What is a sting jet? Why Britons should be VERY worried about Storm Eunice

Storm Eunice: Met Office issues red warning for strong winds

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According to Met Watch UK, Storm Eunice is “currently undergoing explosive cyclogenesis in the Atlantic and will likely have a Shapiro-Keyser cyclone structure as it arrives”. Apparently, this means it has a greater chance of a “sting jet” across England.

Storm Eunice is set to reach speeds of 100mph tomorrow and will cause “significant disruption” for much of the UK.

Brits are starting to get concerned about possible power outages, uprooted trees, disrupted travel, damage to homes and property and danger to life.

It’s predicted to be the worst “red warning” storm we’ve seen in 30 years and the Met Office have urged Brits to stay indoors.

There has been talk of the possibility of a ‘sting jet’ and if this happens it could be very dangerous for us all.

What is a sting jet?

A sting jet is a core of strong winds that sometimes form in rapidly deepening areas of low pressure and extends towards the ground.

To be a sting jet, the winds normally have to be at a speed of 100mph or more.

When this happens, powerful weather systems across the UK and gusts of winds can cause great damage.

Sting jets are typically narrow, about 30 miles across, and last for three to four hours.

Experts are saying this could occur between 9am and 12pm tomorrow morning in England.

Forecasting a sting jet is tricky because they’re normally quite small and the way they develop is hard to predict.

However, the Met Office explains: “There are tell-tale signs in weather models that are now able to spot cores of very strong winds.

“It is also possible to spot the sting jet developing on satellite images, as the end of the cold conveyor is marked by a hook-shaped cloud with a point at the end.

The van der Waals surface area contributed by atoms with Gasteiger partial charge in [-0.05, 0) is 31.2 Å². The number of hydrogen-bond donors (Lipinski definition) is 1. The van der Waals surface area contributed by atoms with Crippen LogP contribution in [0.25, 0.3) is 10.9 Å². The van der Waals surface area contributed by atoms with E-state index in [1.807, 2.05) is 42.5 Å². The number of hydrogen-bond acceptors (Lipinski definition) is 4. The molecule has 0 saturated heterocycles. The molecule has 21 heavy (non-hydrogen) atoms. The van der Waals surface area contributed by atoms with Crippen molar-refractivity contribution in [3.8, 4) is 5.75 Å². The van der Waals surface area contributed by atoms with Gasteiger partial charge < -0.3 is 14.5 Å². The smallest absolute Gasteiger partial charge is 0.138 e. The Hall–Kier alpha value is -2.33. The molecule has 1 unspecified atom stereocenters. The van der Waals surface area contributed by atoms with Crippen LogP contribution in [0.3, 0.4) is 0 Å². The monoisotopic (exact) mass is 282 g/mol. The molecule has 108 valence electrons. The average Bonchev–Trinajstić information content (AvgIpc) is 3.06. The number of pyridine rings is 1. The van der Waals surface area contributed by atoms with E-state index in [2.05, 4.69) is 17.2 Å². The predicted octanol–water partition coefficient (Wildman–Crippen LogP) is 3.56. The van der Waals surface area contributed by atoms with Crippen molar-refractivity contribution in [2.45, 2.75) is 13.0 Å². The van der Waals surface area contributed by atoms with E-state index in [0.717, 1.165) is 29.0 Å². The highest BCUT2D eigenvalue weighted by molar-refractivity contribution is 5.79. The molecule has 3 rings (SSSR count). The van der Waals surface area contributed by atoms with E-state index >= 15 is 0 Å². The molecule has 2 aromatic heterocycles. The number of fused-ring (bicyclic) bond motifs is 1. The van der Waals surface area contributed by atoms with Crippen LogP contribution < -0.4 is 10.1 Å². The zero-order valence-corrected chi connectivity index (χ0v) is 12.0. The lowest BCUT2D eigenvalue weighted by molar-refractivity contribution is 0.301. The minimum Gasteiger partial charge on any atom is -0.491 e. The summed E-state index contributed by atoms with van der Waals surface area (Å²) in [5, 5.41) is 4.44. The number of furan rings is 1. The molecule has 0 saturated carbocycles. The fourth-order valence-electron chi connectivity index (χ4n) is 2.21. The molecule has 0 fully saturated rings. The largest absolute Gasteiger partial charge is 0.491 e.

“This often looks like the sting in a scorpion’s tail, hence the name sting jet.”

There are also types of satellite images that show the amount of water vapour, made up of light and dark shades that can help to forecast a jet sting.

The Met Office site explains: “The darker the shade the less water vapour there is.

“We know that clouds are made when water vapour condenses into water droplets, but around the sting jet, there are often dark fingers of air stretching out, telling us that the rollercoaster of wind is also very dry.

“A small core of fast-moving, cold, dense, dry air.”

Storm Eunice has the potential to coincide with a sting jet, but we can’t say for sure what’s going to happen.

Met Watch UK said: “Sting jets like those require monitoring on more high res models to see if they do occur and cause that more potent disruption.

“No guarantees it will occur but one to keep a close eye on for the next 24-36 hours!”

A famous example of a sting jet is the Great Storm of 1987, which occurred in the UK, France and the Channel Islands on October 15 and 16.

During the Great Storm, at least 22 people were killed in England and France.

Forests, parks, roads and railways were strewn with fallen trees, schools were closed and the British National Grid was heavily damaged.

We could see similar disruptions tomorrow if the sting jet does develop.

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